To Have or to Hold: The Pro and Cons of Investing in Real Estate (Either Directly or Indirectly)

The following is a guest post. If interested in submitting a guest post, please read my
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Thank you MM for the opportunity to write my first guest post.

Who am I? I’m a professional starving artist in both the music and photographic world trying to find financial freedom on a pauper’s income.

After many years of financial floundering I decided to take advantage of my time and start investing for my future. I would love to jump off on a tangent here and talk about how financial advisers aren’t in it for you (they are in it for themselves first,) but that would be a whole post unto itself. (Thankfully for you I’ve recently written one: But the long and the short of the matter is that for anybody who is not from old money the only way to financial freedom is through investing.

So, you’re a recent graduate and either in debt or nearly broke. You have an erratic to non-existent income, or you just landed your first entry level job, but live in a city where that doesn’t even cover basic needs. You’d love to have a steady income stream but you don’t know how to do that aside from already owning a home and renting out a basement apartment or having an additional rental property.

If you could come up with a down payment and think you’re the person who likes to be hands on and wants to take on the responsibility of a rental property yourself. What could happen? Lets say your furnace exploded on Christmas Eve and you weren’t able to source a new furnace, have it installed and tested until 3 days later. Thus causing your pipes to freeze and then burst. As a result, your tenants decided to take you to the housing tribunal for arbitration for failing to provide heating, all the while living on your property WITHOUT paying you anything. You are left with the financial burden of keeping up with your mortgage, gas, water, electric, and insurance payments until the arbitration process has concluded, which can take up to 6 months! At which you’re left with a judgment in your favour but the tenant decides to move on leaving you with nothing for the 6 month period they lived on your property. If you couldn’t make all your payments for repairs the contractor might have put a lien on your property. If you all of a sudden needed to sell the property then getting the lien cleared would slow down your closing time.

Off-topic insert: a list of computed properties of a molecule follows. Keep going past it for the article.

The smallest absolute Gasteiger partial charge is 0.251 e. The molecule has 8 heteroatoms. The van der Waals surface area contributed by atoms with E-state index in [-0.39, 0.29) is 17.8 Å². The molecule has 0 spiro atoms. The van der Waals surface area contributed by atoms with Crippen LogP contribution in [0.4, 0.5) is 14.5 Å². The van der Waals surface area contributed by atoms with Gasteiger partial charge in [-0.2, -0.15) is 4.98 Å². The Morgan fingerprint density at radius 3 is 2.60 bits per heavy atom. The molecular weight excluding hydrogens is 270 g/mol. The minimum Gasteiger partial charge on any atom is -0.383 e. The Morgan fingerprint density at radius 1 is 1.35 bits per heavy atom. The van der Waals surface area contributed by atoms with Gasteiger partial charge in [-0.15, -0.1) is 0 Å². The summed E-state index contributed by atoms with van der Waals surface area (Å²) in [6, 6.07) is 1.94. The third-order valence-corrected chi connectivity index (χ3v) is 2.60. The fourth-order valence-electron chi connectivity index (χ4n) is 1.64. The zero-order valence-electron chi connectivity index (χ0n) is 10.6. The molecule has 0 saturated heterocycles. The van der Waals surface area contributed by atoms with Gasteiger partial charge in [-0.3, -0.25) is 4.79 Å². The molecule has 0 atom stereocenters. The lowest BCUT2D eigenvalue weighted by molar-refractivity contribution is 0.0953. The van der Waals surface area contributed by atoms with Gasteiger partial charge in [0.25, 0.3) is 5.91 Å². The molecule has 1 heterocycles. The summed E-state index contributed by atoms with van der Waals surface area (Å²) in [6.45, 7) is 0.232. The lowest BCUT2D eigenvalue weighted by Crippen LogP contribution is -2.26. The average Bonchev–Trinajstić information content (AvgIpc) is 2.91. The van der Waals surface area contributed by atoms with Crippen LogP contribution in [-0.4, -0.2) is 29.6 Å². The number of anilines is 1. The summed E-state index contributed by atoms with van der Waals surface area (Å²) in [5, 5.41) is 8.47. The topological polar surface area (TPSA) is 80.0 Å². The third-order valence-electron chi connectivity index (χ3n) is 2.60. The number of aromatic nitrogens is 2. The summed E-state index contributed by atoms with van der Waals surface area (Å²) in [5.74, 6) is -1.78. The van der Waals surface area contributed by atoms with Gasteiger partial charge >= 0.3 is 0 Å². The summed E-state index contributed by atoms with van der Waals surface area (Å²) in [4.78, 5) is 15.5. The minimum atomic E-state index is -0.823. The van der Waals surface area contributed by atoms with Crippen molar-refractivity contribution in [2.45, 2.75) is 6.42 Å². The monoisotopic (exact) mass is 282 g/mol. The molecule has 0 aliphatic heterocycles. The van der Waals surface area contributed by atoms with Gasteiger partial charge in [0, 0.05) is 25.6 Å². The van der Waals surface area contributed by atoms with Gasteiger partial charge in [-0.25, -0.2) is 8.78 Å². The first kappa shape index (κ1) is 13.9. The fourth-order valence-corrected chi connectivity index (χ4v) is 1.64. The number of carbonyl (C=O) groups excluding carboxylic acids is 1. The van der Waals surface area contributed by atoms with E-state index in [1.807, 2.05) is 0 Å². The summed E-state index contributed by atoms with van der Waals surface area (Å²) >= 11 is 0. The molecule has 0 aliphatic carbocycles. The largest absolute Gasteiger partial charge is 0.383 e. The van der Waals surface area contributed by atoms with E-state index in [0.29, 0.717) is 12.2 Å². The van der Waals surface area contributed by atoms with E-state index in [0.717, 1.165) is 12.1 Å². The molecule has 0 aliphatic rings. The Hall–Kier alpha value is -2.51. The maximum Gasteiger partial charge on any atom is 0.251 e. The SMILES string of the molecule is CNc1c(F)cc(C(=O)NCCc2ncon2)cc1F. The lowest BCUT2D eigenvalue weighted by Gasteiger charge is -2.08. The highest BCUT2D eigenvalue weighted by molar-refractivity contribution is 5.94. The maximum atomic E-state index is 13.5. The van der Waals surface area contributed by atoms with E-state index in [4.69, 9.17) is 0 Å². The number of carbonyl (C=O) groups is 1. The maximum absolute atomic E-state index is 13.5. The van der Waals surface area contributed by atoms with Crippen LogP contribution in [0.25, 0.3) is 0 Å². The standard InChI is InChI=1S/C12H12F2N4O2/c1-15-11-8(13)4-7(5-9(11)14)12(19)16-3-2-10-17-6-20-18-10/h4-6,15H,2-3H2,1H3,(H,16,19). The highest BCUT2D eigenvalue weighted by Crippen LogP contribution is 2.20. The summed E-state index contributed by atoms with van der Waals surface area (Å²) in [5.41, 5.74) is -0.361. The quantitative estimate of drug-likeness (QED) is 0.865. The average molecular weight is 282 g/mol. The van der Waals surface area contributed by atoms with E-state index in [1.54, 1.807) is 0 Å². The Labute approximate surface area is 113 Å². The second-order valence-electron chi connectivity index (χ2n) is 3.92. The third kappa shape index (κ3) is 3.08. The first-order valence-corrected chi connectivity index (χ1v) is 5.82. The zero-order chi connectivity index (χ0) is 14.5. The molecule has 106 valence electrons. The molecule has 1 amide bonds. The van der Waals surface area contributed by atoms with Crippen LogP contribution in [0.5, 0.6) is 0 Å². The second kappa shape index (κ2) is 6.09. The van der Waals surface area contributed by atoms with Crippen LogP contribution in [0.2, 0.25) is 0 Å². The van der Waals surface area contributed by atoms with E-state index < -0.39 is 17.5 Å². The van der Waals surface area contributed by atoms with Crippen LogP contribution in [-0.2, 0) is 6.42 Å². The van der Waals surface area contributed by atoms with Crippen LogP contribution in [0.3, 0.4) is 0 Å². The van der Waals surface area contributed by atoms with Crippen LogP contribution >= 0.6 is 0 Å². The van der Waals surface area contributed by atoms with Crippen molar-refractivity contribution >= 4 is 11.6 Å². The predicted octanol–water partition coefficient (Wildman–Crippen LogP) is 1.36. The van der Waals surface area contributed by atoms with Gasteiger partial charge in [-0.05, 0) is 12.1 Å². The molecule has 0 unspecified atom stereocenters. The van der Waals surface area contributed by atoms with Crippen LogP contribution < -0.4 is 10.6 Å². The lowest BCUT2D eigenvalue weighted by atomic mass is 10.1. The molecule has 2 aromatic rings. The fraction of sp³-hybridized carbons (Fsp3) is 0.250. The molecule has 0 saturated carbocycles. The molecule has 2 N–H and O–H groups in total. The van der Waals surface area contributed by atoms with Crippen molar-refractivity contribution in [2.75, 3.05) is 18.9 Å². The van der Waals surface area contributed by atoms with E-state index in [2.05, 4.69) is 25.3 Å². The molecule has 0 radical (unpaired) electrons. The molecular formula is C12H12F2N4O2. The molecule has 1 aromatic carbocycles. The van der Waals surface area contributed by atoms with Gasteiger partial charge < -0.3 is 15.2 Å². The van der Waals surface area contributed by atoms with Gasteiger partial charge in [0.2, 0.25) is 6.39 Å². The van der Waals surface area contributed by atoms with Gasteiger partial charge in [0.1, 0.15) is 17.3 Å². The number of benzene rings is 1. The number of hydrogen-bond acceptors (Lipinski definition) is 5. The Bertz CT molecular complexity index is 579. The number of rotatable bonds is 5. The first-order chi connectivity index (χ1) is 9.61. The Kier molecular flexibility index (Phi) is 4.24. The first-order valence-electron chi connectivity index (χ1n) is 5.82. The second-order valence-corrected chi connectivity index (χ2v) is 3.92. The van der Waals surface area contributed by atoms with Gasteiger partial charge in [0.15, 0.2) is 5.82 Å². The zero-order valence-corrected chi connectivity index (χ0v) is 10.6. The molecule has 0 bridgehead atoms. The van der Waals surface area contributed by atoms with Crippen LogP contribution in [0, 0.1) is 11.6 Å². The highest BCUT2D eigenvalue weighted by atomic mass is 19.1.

But if you’re like me you don’t have enough money for the down payment on a home (Median home price where I live is $550k) what can you do? Aside from selling pint after pint of blood, or striking up back-alley deals you will be happy to know that there are companies out there, both public and private called REITs. REIT stands for Real Estate Investment Trust. These are businesses that quite simply buy properties, build buildings and rent them out. They take care of all of the business of renting and send you your slice of the profits every month. This of course frees you from the panoply of glamorous jobs that come along with owning rental properties.

Private REITs often require that you have a significant sum of money to invest so that leaves you with publicly traded REITs. (Full disclosure: I own several different mostly Canadian publicly REITs) Yes, this does require that you have a brokerage account (get a discount-brokerage account and do it yourself!) and buy units (shares) of these companies on the open stock markets. The minimum requirements for a discount brokerage account in Canada are quite small, (around $1000 or so) so it’s not all that hard to get into it. And, because the best online brokerages are publicly traded it’s very easy to sell your shares and cash out.

There are many, many different REITs in Canada. Most of them try to pick their desired customer and stick with it as the stock markets seem to prefer “pure-play” type companies. Pure-play simply means you do one thing and you do it well. Some deal entirely with industrial tenants, some like retail, some like office properties, and some deal expressly with medical professionals. So you get to choose what sort of customers you want.

How much do they pay? Typically most REITs in Canada, (the healthy well run ones) pay somewhere in the neighbourhood of 4-8% annual yield. No, it’s not guaranteed, but that’s where a bit of research is required on your part to make sure you’re comfortable with a company like this. Thankfully there are wonderful research tools available online you will be able to figure out which ones are right for you.

Lastly, most REITs are very tax-friendly for investors of ALL tax brackets. (Even the low/no tax bracket like mine and other starving artists!)

If you’re still leery of investing, I strongly urge you to read my post: as you have only a lifetime of financial servitude ahead of you if you don’t invest for your future.

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